Boys & Girls Club 2
A two-story Boys & Girls Club facility is planned for the campus of Chicago's new police and fire training academy, already under construction in West Garfield Park. (Credit: City of Chicago)

Ald. Byron Sigcho-Lopez (25th), who voted in favor of the Boys & Girls Club project, said he was still concerned that many young people who could benefit from the facility's programs would opt not to use it because of its proximity to a police training academy.

"We have along way to go if we want to rebuild trust with the Chicago Police Department, and especially our young people, youth at risk right now," he said. "My concern is that we continue to leave some of the youth who need it the most out, who may not be willing to attend spaces where they don't feel comfortable or safe."

Boys & Girls Club CEO Mimi LeClair said the organization conducted 12 focus groups with local youth while planning the new center, and has also been in contact with local schools and students. She said those conversations will continue as the project is built.

"We are community-minded. Clubs really take on the culture of the various communities. We base our programming on the individual club, and what those young people need. So we will continue to seek youth voice, and I think we've done an extraordinary job thus far of doing so," she said.

LeClair said the Boys & Girls Clubs have a long history of building trust with the communities they serve, and that will continue.

"We are convinced this new club represents a transformational opportunity for young people in Chicago to promote healing, and build bridges where few currently exist; to break down barriers that have stood in the way of dialogue and understanding; and to help chart a more promising path forward for our city and its young people," she said.

Ald. Raymond Lopez (15th) said building the Boys & Girls Club facility on the training academy campus is an ideal way to help the city rebuild trust between police and young people trying to improve their lives.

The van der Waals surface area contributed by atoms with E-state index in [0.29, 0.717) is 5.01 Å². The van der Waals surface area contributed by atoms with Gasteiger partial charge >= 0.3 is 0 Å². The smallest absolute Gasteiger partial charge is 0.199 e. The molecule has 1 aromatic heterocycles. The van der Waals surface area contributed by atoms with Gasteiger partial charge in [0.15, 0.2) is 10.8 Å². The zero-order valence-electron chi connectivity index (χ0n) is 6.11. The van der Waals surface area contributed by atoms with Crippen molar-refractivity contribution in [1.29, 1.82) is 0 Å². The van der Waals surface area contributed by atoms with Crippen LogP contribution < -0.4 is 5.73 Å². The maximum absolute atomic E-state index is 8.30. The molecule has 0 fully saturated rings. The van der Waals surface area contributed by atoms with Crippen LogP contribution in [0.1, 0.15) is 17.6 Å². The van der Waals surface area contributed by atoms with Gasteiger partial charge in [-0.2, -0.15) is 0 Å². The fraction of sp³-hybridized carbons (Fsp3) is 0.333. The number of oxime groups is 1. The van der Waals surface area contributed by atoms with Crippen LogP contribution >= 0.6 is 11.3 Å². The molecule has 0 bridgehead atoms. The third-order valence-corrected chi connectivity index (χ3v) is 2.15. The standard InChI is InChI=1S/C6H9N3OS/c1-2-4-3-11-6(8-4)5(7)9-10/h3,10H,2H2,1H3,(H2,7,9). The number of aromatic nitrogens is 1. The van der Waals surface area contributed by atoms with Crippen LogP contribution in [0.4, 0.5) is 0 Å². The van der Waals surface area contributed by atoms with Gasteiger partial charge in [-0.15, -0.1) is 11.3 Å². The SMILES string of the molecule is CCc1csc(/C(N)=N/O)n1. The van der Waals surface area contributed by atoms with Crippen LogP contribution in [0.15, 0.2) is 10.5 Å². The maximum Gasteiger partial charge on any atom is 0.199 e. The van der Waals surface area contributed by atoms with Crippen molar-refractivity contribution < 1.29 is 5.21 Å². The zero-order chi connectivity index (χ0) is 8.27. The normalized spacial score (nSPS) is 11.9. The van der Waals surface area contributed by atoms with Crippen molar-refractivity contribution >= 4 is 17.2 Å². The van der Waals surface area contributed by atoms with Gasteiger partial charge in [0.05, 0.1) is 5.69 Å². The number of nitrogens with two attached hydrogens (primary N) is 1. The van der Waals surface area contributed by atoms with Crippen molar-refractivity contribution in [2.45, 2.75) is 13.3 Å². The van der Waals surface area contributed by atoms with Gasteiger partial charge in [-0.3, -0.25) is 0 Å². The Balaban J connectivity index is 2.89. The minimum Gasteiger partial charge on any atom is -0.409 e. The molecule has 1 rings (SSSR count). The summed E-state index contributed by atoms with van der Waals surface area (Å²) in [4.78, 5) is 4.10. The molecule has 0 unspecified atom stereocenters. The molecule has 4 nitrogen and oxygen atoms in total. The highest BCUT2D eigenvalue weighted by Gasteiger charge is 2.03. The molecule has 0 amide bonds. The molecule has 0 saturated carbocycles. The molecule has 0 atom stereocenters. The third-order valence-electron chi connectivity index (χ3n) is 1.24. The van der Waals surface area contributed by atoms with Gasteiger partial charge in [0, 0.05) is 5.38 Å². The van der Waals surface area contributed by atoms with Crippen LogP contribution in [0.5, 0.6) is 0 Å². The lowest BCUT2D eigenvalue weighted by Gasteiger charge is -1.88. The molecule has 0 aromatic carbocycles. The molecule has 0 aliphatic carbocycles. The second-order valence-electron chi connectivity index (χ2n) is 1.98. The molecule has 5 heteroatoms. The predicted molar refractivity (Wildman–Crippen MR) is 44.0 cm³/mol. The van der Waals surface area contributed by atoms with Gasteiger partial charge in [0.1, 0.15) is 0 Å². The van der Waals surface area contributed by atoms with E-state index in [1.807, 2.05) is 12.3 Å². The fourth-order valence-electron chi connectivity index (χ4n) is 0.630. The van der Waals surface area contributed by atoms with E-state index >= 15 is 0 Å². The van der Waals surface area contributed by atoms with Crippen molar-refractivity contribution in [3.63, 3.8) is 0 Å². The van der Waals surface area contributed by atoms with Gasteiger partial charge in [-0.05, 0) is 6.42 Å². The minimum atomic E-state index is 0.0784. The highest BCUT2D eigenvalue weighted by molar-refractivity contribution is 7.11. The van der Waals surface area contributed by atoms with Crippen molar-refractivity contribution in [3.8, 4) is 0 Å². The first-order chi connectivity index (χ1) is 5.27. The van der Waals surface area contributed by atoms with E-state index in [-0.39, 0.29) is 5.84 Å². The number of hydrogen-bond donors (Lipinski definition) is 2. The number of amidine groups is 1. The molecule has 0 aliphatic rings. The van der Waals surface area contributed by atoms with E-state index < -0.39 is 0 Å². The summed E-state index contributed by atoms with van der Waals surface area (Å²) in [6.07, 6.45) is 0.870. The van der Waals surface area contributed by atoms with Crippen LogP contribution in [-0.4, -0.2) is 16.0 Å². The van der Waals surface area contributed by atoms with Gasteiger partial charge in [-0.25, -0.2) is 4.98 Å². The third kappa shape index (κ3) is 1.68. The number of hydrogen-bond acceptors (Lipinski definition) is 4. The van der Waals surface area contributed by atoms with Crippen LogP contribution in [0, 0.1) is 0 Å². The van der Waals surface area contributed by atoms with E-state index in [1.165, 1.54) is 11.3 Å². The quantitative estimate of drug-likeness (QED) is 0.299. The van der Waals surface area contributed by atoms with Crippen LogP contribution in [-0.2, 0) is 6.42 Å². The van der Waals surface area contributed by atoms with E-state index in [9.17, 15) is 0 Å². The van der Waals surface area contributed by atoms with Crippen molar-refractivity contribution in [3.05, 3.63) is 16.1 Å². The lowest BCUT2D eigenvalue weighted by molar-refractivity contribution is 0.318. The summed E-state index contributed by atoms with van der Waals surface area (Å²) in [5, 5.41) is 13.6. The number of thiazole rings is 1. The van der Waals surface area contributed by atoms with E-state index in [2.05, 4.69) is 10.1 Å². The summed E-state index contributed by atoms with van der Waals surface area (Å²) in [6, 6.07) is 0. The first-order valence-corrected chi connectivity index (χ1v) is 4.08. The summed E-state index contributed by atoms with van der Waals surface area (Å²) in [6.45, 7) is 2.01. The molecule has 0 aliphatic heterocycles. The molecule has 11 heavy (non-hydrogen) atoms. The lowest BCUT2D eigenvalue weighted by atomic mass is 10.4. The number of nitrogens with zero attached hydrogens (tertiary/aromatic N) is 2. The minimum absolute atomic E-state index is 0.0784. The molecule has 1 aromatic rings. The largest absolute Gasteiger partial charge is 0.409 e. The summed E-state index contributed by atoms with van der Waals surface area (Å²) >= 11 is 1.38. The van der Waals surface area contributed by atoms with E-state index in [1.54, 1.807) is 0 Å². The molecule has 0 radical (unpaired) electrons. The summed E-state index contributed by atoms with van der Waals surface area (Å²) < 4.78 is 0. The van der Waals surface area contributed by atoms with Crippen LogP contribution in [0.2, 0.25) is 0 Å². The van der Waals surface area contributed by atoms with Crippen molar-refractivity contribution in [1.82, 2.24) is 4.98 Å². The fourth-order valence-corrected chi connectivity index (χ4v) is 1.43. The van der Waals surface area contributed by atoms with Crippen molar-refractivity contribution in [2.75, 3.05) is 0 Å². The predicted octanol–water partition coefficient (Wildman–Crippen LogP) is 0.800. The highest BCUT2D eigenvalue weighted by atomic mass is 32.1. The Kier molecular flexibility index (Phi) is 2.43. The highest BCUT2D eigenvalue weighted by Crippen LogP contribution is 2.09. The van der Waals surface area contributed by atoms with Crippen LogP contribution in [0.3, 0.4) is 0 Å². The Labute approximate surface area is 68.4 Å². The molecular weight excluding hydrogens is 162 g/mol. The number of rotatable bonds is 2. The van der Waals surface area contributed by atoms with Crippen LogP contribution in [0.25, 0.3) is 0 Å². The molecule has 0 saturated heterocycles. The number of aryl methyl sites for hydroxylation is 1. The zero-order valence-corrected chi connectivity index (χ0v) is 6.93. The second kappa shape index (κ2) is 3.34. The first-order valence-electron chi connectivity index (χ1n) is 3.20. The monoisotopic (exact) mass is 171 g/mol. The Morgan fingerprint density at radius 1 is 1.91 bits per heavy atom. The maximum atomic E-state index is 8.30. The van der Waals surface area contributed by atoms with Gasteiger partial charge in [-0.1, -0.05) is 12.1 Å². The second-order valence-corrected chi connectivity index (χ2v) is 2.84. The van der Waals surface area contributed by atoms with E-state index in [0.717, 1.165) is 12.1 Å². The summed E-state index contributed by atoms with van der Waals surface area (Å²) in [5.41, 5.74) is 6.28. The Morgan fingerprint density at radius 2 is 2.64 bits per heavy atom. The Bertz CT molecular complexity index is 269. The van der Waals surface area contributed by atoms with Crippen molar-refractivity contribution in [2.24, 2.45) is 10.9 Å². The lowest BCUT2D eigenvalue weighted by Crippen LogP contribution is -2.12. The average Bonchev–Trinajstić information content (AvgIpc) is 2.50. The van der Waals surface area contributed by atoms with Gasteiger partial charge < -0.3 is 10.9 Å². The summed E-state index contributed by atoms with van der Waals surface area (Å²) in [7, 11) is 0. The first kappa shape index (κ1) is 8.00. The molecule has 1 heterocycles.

"Heroes will be trained and groomed in this facility, and I've heard a lot of talk today fueling a narrative that somehow having our youth being alongside those heroes is a bad thing. I don't believe that is the case. I believe that, more often than not, we do have safe engagements between the police and our youth; and that if we're focusing on rebuilding trust, you can't do it when you're separated from each other. It has to be together. We have to learn how to coexist together," Lopez said. "That is what everything that we do should be about; building bridges, not reinforcing negative stereotypes."

Marco DeLaRosa, senior director of programs at Boys & Girls Clubs of Chicago, said national studies by Columbia University have confirmed Boys & Girls Clubs make surrounding neighborhoods safer, with reductions in juvenile crimes and the presence of drugs in the community.

"Most of all, the study finds the Club has increased the overall quality of life of children and families in the community. This is the work we do and we do it well," he said.

DeLaRosa said some Boys & Girls Clubs have negotiated "neutral zone treaties" with street gangs, and some of those treaties still hold.

"Boys and Girls Clubs are beacons of hope for their youth and communities, where they have a safe place and environment to learn, grow, with supporting adults that help them reach their highest potential, and create well-rounded individuals for our city," he said.

The proposed lease agreement with the Boys & Girls Club now goes to the full City Council for consideration at its next meeting on July 21.